An Ode to Pull-Ups

It’s you versus you.

Illustration of person doing pull-up on bar against blue-sky background with head floating with rays like the sun
Tim Lahan

Who do I think I am, dangling off this bar?

I think I’m an ape. I think I’m an aerialist. I think I’m Jason Momoa. I think I’m a 54-year-old man with a dodgy shoulder, experiencing—to the pound, to the ounce—the precise terms of my contract with gravity. That’s one thing you can always say for the pull-up: You’re lifting your own weight.

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Its first cousin is of course the push-up. But the push-up has no verticality. A blur of ground, or of floor, bounces madly back and forth in front of your face. And besides, your feet are taking some of the load—so as far as body weight goes, that means you’re bearing (just Googled this) only 64 percent. No, for the true self-haul, the full load of who you are, it has to be the pull-up.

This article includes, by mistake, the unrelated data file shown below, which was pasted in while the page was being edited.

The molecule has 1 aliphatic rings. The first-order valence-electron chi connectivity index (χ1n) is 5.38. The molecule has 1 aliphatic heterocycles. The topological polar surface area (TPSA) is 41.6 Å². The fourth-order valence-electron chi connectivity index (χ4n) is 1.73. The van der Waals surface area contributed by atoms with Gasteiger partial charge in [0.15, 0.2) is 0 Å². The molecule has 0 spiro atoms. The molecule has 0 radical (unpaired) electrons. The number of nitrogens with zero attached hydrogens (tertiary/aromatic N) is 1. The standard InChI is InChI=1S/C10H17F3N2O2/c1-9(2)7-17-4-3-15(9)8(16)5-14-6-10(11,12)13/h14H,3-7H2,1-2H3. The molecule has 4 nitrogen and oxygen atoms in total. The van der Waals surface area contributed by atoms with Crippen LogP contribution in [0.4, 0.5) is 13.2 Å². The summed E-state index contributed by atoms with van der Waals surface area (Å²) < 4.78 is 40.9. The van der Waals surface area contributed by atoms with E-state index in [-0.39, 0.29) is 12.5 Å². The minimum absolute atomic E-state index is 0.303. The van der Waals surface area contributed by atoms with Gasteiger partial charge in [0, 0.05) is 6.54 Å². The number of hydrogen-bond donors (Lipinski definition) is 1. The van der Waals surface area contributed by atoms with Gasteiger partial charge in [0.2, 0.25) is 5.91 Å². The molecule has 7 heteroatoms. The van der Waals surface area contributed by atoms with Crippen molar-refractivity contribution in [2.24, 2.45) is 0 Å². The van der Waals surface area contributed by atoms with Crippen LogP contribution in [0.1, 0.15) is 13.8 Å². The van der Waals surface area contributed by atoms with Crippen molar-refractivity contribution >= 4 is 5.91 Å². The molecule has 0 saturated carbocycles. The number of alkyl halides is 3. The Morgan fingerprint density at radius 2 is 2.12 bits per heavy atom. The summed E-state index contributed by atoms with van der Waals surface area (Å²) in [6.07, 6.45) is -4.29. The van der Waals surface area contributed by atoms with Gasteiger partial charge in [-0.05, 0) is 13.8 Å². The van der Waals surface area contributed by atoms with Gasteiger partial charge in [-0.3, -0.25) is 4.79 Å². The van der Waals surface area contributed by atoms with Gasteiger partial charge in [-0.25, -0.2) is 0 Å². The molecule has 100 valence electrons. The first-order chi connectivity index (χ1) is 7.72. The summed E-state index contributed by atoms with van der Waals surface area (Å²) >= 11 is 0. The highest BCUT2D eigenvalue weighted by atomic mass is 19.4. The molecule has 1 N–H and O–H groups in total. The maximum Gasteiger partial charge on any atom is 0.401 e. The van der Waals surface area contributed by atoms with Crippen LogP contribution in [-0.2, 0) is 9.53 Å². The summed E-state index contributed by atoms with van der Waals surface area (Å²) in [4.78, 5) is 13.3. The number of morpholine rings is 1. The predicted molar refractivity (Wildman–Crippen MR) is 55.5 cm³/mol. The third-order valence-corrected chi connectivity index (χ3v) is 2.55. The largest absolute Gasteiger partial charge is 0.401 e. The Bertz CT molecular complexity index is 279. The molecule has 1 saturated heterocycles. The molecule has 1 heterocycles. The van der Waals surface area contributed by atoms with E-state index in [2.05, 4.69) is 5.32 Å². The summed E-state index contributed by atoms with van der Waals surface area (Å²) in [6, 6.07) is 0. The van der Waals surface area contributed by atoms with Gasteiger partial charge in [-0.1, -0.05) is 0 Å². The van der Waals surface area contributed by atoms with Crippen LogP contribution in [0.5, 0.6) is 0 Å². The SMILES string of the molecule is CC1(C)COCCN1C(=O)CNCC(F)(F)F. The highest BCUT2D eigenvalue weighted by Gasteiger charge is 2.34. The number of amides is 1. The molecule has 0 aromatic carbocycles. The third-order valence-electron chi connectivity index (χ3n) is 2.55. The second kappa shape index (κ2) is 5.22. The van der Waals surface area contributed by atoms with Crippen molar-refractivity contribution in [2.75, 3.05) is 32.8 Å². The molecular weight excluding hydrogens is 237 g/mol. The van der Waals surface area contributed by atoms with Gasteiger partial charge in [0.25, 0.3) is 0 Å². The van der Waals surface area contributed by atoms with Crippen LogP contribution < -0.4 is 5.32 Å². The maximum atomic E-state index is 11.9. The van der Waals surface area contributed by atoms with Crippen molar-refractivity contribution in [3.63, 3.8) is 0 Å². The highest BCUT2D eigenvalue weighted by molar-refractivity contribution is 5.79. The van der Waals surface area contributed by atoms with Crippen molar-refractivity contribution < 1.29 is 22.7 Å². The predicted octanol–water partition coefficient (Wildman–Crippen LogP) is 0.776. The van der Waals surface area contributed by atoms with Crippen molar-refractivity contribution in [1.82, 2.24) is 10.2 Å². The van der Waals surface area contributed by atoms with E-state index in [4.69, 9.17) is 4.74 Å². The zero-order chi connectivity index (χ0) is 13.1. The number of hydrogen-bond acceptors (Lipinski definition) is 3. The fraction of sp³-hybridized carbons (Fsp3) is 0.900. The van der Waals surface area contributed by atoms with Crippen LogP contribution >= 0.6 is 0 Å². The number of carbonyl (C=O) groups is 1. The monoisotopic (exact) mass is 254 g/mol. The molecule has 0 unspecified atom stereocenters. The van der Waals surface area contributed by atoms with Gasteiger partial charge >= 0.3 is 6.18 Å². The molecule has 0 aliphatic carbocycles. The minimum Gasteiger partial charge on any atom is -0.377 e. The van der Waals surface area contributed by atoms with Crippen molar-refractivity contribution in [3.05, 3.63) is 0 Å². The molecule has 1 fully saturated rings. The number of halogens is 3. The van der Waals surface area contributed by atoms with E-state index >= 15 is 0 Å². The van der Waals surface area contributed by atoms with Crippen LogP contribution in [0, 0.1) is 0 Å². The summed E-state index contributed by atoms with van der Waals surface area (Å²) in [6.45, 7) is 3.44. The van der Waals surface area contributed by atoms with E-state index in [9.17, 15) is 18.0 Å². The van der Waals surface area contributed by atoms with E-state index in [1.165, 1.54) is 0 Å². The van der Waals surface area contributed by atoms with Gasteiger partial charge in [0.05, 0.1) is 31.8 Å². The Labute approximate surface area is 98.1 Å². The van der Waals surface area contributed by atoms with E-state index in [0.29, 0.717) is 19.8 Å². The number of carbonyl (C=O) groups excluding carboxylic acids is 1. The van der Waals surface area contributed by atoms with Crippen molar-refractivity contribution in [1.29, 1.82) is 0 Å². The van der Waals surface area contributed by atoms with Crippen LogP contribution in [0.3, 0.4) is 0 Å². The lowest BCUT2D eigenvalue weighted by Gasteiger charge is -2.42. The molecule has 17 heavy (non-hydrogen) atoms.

You do pull-ups alone, very alone, but maybe a couple of your pull-up brothers are there too—grimly contemplative, walking in loose circles around the bar, shrugging and sighing. Pull-up talk is minimal and poetic. The other day I asked a big dude if I could jump in between his sets. He took out one earbud as I repeated the question. “Get at it,” he said. “Get some.”

Are you wondering how many I can do? I can do eight. I can do 60. I can do 102, in 13 sets, over a period of two and a half days: sets of nine, sets of four, sets of nought. As for technique, I’ve invented my own grip—I call it the French Press. The point is, I do them. I do pull-ups, and they never get any easier. Still the same flutter of dismay as I stare up at the metal bar. Still the same sensation of wrenched brain cells as I jump and grab and heave.

But the pull-up cures me like no other exercise. It lifts me clear of my stews and stagnancies. It dramatizes my rising-above. Need a mood shifter, a circuit breaker? Do pull-ups. And do them outside. Nothing against gyms, or the pull-up bar installed over a doorway at home, but for the real pull-up effect, you want to be hoisting yourself into the sky. At the moment of maximum effort, you want to be silhouetted against infinity.

Then you drop to the earth, the sturdy and ever-supportive earth. There it is, and there you are. Ready.

This article appears in the December 2022 print edition with the headline “Ode to Pull-Ups.”